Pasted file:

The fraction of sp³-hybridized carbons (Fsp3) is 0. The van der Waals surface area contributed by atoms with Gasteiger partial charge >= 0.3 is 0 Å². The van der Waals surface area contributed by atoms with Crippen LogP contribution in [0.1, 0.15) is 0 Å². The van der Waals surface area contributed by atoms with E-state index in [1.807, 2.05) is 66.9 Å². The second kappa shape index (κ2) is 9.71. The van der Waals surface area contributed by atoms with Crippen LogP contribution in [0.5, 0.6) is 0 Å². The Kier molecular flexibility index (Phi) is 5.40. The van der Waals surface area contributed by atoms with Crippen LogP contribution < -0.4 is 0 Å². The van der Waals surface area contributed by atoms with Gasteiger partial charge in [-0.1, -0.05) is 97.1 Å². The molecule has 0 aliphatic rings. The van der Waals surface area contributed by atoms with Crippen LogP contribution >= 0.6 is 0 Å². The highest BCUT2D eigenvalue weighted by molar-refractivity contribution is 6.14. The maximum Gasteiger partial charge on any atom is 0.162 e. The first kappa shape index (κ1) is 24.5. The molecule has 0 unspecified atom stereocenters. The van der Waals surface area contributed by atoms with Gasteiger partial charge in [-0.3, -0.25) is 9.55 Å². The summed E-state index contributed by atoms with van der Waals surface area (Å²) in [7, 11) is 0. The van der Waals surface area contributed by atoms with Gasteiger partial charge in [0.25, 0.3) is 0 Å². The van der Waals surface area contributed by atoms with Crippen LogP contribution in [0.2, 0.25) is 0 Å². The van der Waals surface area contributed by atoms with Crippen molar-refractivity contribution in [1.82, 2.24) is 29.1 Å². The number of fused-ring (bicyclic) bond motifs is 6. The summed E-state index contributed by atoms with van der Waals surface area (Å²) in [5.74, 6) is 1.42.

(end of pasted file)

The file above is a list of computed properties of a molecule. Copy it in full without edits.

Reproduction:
The fraction of sp³-hybridized carbons (Fsp3) is 0. The van der Waals surface area contributed by atoms with Gasteiger partial charge >= 0.3 is 0 Å². The van der Waals surface area contributed by atoms with Crippen LogP contribution in [0.1, 0.15) is 0 Å². The van der Waals surface area contributed by atoms with E-state index in [1.807, 2.05) is 66.9 Å². The second kappa shape index (κ2) is 9.71. The van der Waals surface area contributed by atoms with Crippen LogP contribution in [0.5, 0.6) is 0 Å². The Kier molecular flexibility index (Phi) is 5.40. The van der Waals surface area contributed by atoms with Crippen LogP contribution < -0.4 is 0 Å². The van der Waals surface area contributed by atoms with Gasteiger partial charge in [-0.1, -0.05) is 97.1 Å². The molecule has 0 aliphatic rings. The van der Waals surface area contributed by atoms with Crippen LogP contribution >= 0.6 is 0 Å². The highest BCUT2D eigenvalue weighted by molar-refractivity contribution is 6.14. The maximum Gasteiger partial charge on any atom is 0.162 e. The first kappa shape index (κ1) is 24.5. The molecule has 0 unspecified atom stereocenters. The van der Waals surface area contributed by atoms with Gasteiger partial charge in [-0.3, -0.25) is 9.55 Å². The summed E-state index contributed by atoms with van der Waals surface area (Å²) in [7, 11) is 0. The van der Waals surface area contributed by atoms with Gasteiger partial charge in [0.25, 0.3) is 0 Å². The van der Waals surface area contributed by atoms with Crippen LogP contribution in [0.2, 0.25) is 0 Å². The van der Waals surface area contributed by atoms with Crippen molar-refractivity contribution in [1.82, 2.24) is 29.1 Å². The number of fused-ring (bicyclic) bond motifs is 6. The summed E-state index contributed by atoms with van der Waals surface area (Å²) in [5.74, 6) is 1.42.